Published: September, 2013
Owen Lewis’s spare, beautifully realized, and humane book of poems dramatizes how we survive our lives, which are sometimes filled with daylight, but also shadowed by dark grief. How rare to discover a first book that is a fully mature work of art. —Edward Hirsch
Owen Lewis’s poems do us the huge favor of restoring a radical and essential strangeness to the so-called “everyday.” He is a shaman riding upon the storm-split house, the family tree that wanders through Minsk, Brooklyn, and Jersey, the love-sculpted bedclothes, the parent grown perplexing, and the handwriting of the dead. Nothing that is human is alien to Lewis in these fine poems, which perform again and again the gutsy feat of stealing the graveyard flowers. —Patrick Donnelly
At any given moment, the poems of Sometimes Full of Daylight straddle the objective and subjective realms of the speaker’s world at large. What we hear, taste, see, feel in this book may be of the “real” or may be of that inner terrain, that reservoir of the drinkable or molten that rises up, up, up from that place we call the psyche. Lewis writes deeply imagined poems, and as wonderfully complex and layered as they can be, they are always accessible to the reader, always navigable, always worth our while to read, always luminous. —Martha Rhodes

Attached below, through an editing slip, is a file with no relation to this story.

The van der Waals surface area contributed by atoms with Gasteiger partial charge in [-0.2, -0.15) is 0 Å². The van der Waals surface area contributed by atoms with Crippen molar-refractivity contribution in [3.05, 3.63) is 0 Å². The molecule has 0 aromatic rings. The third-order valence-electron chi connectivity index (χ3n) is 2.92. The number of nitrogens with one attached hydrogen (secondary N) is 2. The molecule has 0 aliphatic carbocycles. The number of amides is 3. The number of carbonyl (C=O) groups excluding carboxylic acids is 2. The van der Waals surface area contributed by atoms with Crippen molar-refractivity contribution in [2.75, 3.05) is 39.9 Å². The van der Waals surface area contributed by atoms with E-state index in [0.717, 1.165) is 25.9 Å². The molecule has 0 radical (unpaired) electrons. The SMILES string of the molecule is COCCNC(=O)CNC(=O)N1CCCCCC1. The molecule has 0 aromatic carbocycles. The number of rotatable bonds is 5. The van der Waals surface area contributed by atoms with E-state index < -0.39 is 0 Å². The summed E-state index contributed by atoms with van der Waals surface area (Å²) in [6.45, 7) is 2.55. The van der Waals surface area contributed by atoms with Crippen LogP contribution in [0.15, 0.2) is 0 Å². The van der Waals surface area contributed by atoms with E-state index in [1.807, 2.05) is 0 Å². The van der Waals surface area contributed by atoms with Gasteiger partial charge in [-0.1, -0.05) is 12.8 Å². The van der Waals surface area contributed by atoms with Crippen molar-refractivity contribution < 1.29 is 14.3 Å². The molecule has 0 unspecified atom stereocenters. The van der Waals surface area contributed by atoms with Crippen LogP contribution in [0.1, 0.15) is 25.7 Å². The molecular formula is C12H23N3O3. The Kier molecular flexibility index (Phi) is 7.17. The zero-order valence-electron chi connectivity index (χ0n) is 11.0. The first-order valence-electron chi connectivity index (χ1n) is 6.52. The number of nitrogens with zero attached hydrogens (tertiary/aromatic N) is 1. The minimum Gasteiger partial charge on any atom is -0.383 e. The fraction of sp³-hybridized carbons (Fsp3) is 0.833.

Here, within me, it still howls.
When I should be full of daylight,
when the sun ought to have
pronounced its passion, the grief
blisters through the clouds
and reaches me. I am a lost bird
whose feathers fall with rain.
Without you, a turtle
whose shell dissolves on the path
leading back to my own door.
I am still here
but dark strangers surround me.
Sometimes full of daylight
I link arms with them.
Owen Lewis’s poetry has appeared in The Adirondack Review, Peregrine, Four Way Review, The Performing Arts Review and other publications. His honors include a prize in Pat Schneider Poetry Awards from the Amherst Writers and Artists Press. He is co-author of the multi-media work New Pictures At An Exhibition (Manduca Music), which has received many concert performances. A child psychiatrist and psychoanalyst, he is a professor of psychiatry at Columbia University. His chapbook March In San Miguel was published by Finishing Line Press, 2012.